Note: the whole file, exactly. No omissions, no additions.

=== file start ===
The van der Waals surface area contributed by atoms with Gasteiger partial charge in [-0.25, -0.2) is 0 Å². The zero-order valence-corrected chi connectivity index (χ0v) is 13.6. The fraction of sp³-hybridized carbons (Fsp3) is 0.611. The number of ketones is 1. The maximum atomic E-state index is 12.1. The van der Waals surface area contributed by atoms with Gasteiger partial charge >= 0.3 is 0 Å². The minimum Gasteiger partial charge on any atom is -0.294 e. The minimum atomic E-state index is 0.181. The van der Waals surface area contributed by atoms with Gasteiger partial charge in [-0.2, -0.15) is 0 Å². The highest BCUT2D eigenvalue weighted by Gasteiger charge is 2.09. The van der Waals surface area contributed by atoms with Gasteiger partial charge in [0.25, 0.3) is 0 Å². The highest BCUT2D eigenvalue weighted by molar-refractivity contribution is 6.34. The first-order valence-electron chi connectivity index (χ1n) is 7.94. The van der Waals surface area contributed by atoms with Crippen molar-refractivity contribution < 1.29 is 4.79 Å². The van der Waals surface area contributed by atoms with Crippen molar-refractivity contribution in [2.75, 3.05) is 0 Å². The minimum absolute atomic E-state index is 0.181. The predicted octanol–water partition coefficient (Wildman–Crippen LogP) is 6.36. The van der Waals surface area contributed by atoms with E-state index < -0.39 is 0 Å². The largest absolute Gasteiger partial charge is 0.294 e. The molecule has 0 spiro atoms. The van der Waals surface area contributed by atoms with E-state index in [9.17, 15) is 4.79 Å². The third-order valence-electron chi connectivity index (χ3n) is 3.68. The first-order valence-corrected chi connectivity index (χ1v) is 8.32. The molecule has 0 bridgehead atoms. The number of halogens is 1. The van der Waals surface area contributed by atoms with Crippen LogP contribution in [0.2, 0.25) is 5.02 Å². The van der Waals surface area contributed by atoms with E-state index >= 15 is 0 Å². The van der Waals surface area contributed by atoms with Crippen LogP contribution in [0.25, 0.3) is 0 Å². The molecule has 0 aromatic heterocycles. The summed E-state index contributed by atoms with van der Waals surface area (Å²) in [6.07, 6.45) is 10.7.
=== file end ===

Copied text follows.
The van der Waals surface area contributed by atoms with Gasteiger partial charge in [-0.25, -0.2) is 0 Å². The zero-order valence-corrected chi connectivity index (χ0v) is 13.6. The fraction of sp³-hybridized carbons (Fsp3) is 0.611. The number of ketones is 1. The maximum atomic E-state index is 12.1. The van der Waals surface area contributed by atoms with Gasteiger partial charge >= 0.3 is 0 Å². The minimum Gasteiger partial charge on any atom is -0.294 e. The minimum atomic E-state index is 0.181. The van der Waals surface area contributed by atoms with Gasteiger partial charge in [-0.2, -0.15) is 0 Å². The highest BCUT2D eigenvalue weighted by Gasteiger charge is 2.09. The van der Waals surface area contributed by atoms with Gasteiger partial charge in [0.25, 0.3) is 0 Å². The highest BCUT2D eigenvalue weighted by molar-refractivity contribution is 6.34. The first-order valence-electron chi connectivity index (χ1n) is 7.94. The van der Waals surface area contributed by atoms with Crippen molar-refractivity contribution < 1.29 is 4.79 Å². The van der Waals surface area contributed by atoms with Crippen molar-refractivity contribution in [2.75, 3.05) is 0 Å². The minimum absolute atomic E-state index is 0.181. The predicted octanol–water partition coefficient (Wildman–Crippen LogP) is 6.36. The van der Waals surface area contributed by atoms with E-state index < -0.39 is 0 Å². The largest absolute Gasteiger partial charge is 0.294 e. The molecule has 0 spiro atoms. The van der Waals surface area contributed by atoms with E-state index in [9.17, 15) is 4.79 Å². The third-order valence-electron chi connectivity index (χ3n) is 3.68. The first-order valence-corrected chi connectivity index (χ1v) is 8.32. The molecule has 0 bridgehead atoms. The number of halogens is 1. The van der Waals surface area contributed by atoms with Crippen LogP contribution in [0.2, 0.25) is 5.02 Å². The van der Waals surface area contributed by atoms with E-state index >= 15 is 0 Å². The van der Waals surface area contributed by atoms with Crippen LogP contribution in [0.25, 0.3) is 0 Å². The molecule has 0 aromatic heterocycles. The summed E-state index contributed by atoms with van der Waals surface area (Å²) in [6.07, 6.45) is 10.7.